Mittwoch, August 31, 2011

Inability to learn... a sign of severe aging. When you can't learn something new, it usually means that you've reached a point in your life where you've given up, in one way or another, on looking towards a future that includes change.

This and this reminds me of why I cannot be a Democrat. Anyone who can seriously believe that it is the government's job to force banks to make loans to those who cannot afford them shows an inability to learn, at least from past mistakes.

From the first link:

A government department is again intimidating banks into lending to minority borrowers at below-market rates, all in the name of combating "discrimination." Welcome to the next housing mess.

The 1990s may have brought us supercharged politicized lending, but Eric Holder's Department of Justice is taking the game to an entirely new level, and then some. The weapon is a "fair lending" unit created in early 2010, led by special counsel Eric Halperin and overseen by Civil Rights Division head Thomas Perez.

To make a long story short, Perez et alia are using their ability to bring lawsuits on the public dime to force banks to make loans according to political criteria, rather than financial criteria.

Good lord, that's what got us into this in the first case: here we have an absolute blindness to financial and economic reality in the pursuit of a political chimera - economic justice - that has essentially already bankrupted the housing sector.

These people are dangerous. You can ignore economics for a certain amount of time if you have deep pockets, but at some point or another, the markets will toss you out on your ear after taking all of your money. The only thing that happens when you force the banks to behave as if finances and economics didn't matter is that the banks fail.

I mean, how stupid can you be? If this is the calibre of lawyers that are running the gods. One of the best arguments ever for passing a constitutional amendment forbidding lawyers from holding public office (it's actually not such a bad idea, as conflict of interests are rife: lawyers-turned-politicians get laws passed that profit politicians-turned lawyers...).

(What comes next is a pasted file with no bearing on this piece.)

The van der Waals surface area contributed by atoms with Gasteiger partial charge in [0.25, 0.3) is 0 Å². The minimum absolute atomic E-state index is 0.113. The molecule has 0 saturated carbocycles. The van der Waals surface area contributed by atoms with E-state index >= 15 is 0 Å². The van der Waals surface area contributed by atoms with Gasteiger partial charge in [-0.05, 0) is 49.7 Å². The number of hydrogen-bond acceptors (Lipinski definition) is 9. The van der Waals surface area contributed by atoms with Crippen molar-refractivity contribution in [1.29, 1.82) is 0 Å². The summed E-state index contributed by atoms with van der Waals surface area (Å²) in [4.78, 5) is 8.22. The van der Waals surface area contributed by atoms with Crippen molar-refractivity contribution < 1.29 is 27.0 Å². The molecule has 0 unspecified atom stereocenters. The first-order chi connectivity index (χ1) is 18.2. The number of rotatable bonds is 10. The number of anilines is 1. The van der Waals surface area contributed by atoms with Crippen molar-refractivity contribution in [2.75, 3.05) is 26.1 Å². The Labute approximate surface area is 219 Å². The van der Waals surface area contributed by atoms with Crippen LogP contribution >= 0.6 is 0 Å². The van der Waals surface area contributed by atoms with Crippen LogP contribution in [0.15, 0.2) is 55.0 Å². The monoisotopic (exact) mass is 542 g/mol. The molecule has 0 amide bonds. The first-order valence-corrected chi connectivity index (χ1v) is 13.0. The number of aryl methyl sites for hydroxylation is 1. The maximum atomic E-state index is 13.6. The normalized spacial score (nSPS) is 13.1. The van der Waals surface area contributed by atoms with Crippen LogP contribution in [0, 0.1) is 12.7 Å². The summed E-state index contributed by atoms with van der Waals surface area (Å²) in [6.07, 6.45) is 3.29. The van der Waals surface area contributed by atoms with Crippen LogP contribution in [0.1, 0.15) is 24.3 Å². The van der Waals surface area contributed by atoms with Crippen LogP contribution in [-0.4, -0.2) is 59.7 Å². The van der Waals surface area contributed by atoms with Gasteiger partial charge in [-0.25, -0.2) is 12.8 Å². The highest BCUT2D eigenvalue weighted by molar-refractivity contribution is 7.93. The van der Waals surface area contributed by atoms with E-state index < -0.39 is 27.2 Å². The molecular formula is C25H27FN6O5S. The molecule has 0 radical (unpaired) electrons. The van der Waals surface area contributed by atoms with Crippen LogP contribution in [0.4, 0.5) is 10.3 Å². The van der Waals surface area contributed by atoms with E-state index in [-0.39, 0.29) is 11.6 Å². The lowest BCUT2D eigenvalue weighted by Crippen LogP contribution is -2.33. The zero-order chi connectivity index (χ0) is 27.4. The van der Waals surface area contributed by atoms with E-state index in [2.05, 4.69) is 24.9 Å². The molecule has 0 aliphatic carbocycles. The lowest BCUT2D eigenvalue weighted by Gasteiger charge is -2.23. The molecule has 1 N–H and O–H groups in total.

The second link underscores how fundamentally clueless Democrats are. Seriously clueless, clueless in the sense that they apparently can't think things through to their logical conclusions (or, probably more accurately, they have been thinking things through, to the logical conclusion that they can create opportunities for crony capitalism and corruption).

Here the recommendation is for the resurrection of the Fannie Mae/Freddie Mac model for infrastructure investments, because those institutions worked out so well (actually they did for the Democrats, enriching the party faithful, including Barney Frank's boyfriend, while committing fraud upon the US taxpayers):

The new bank would be a government-sponsored enterprise, or GSE, whether or not anyone admits it. The bank would have an implicit subsidy for its debt because it is backed by the government. And the debt it issued would be "off-budget," which means it wouldn't show up in annual outlays. When she first proposed the concept in 2008, Connecticut Democrat Rosa DeLauro explicitly described the bank as a "public private partnership like Fannie Mae."

Such an outfit will inevitably be politicized, as similar examples have been all over the world. Japan's postal bank has been used for decades to finance public works. Japan's roads and bridges are grand but its economy has grown little in 20 years. Agribanks, regional development banks, Brazil's BNDES national bank have all become vehicles for the political allocation of credit.

Ms. DeLauro's bill admits as much, stating that the bank must take into account the "economic, environmental, social benefits and costs" of the projects seeking financial assistance. Among the considerations: responsible employment practices, use of renewable energy, reduction in carbon emissions, poverty and inequality reduction, training for low-income workers and public health benefits.

Right, Like that's going to work.

The inability to learn from past mistakes is a sign of deteriorating mental ability. Of course, that is assuming that both of these approaches is not the deliberate attempt to create institutions capable of committing, for political and personal gain, immense damages to the US economy.

Aren't we screwed enough already? I cannot, seriously, fathom why anyone can trust the Democratic Party, at this point in time, to behave like responsible adults. This is the party of the crony deals completed in back rooms, backed up with extortionate demands from "public prosecutors" whose sole job is to make it impossible for anyone to escape the fleecing.

This is not the America I grew up in. It is not the America that is the shining city on the hill. This is the America of race politics, of the Chicago machine, of deep corruption and vampire policies that aim only to bleed the productive dry while laughing their way to the bank. Like all corrupt societies, it is dysfunctional and can only end up in one way: chaos and collapse. It's just a question of time...

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